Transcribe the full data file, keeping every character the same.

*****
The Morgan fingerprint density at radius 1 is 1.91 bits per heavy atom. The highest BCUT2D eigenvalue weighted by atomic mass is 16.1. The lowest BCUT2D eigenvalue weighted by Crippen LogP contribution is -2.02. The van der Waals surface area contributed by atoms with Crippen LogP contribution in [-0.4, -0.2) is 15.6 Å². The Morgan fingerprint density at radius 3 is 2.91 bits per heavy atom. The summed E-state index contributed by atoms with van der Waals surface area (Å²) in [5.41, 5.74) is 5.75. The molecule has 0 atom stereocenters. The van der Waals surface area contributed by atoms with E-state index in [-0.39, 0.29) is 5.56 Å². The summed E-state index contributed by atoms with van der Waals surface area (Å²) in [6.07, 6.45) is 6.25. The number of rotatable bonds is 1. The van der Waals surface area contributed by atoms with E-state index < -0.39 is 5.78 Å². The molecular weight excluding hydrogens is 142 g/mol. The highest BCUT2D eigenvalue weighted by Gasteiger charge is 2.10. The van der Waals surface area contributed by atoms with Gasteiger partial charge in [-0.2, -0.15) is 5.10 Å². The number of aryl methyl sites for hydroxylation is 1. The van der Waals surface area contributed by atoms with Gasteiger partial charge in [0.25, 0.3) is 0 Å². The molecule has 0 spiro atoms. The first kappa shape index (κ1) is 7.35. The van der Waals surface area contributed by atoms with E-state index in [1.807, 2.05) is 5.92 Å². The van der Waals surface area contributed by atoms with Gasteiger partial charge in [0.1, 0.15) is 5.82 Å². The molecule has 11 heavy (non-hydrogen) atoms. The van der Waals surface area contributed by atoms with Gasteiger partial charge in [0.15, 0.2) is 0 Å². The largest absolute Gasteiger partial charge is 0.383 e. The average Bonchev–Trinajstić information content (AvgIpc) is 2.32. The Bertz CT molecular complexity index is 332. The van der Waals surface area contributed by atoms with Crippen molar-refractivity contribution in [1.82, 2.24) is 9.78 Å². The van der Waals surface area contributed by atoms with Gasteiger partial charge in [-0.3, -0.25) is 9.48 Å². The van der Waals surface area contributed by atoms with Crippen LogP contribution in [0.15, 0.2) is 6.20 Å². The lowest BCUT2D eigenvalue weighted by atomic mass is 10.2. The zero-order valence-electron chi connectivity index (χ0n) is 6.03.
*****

The Morgan fingerprint density at radius 1 is 1.91 bits per heavy atom. The highest BCUT2D eigenvalue weighted by atomic mass is 16.1. The lowest BCUT2D eigenvalue weighted by Crippen LogP contribution is -2.02. The van der Waals surface area contributed by atoms with Crippen LogP contribution in [-0.4, -0.2) is 15.6 Å². The Morgan fingerprint density at radius 3 is 2.91 bits per heavy atom. The summed E-state index contributed by atoms with van der Waals surface area (Å²) in [5.41, 5.74) is 5.75. The molecule has 0 atom stereocenters. The van der Waals surface area contributed by atoms with E-state index in [-0.39, 0.29) is 5.56 Å². The summed E-state index contributed by atoms with van der Waals surface area (Å²) in [6.07, 6.45) is 6.25. The number of rotatable bonds is 1. The van der Waals surface area contributed by atoms with E-state index < -0.39 is 5.78 Å². The molecular weight excluding hydrogens is 142 g/mol. The highest BCUT2D eigenvalue weighted by Gasteiger charge is 2.10. The van der Waals surface area contributed by atoms with Gasteiger partial charge in [-0.2, -0.15) is 5.10 Å². The number of aryl methyl sites for hydroxylation is 1. The van der Waals surface area contributed by atoms with Gasteiger partial charge in [0.25, 0.3) is 0 Å². The molecule has 0 spiro atoms. The first kappa shape index (κ1) is 7.35. The van der Waals surface area contributed by atoms with E-state index in [1.807, 2.05) is 5.92 Å². The van der Waals surface area contributed by atoms with Gasteiger partial charge in [0.1, 0.15) is 5.82 Å². The molecule has 11 heavy (non-hydrogen) atoms. The van der Waals surface area contributed by atoms with Gasteiger partial charge in [0.15, 0.2) is 0 Å². The largest absolute Gasteiger partial charge is 0.383 e. The average Bonchev–Trinajstić information content (AvgIpc) is 2.32. The Bertz CT molecular complexity index is 332. The van der Waals surface area contributed by atoms with Crippen molar-refractivity contribution in [1.82, 2.24) is 9.78 Å². The van der Waals surface area contributed by atoms with Gasteiger partial charge in [-0.3, -0.25) is 9.48 Å². The van der Waals surface area contributed by atoms with Crippen LogP contribution in [0.15, 0.2) is 6.20 Å². The lowest BCUT2D eigenvalue weighted by atomic mass is 10.2. The zero-order valence-electron chi connectivity index (χ0n) is 6.03.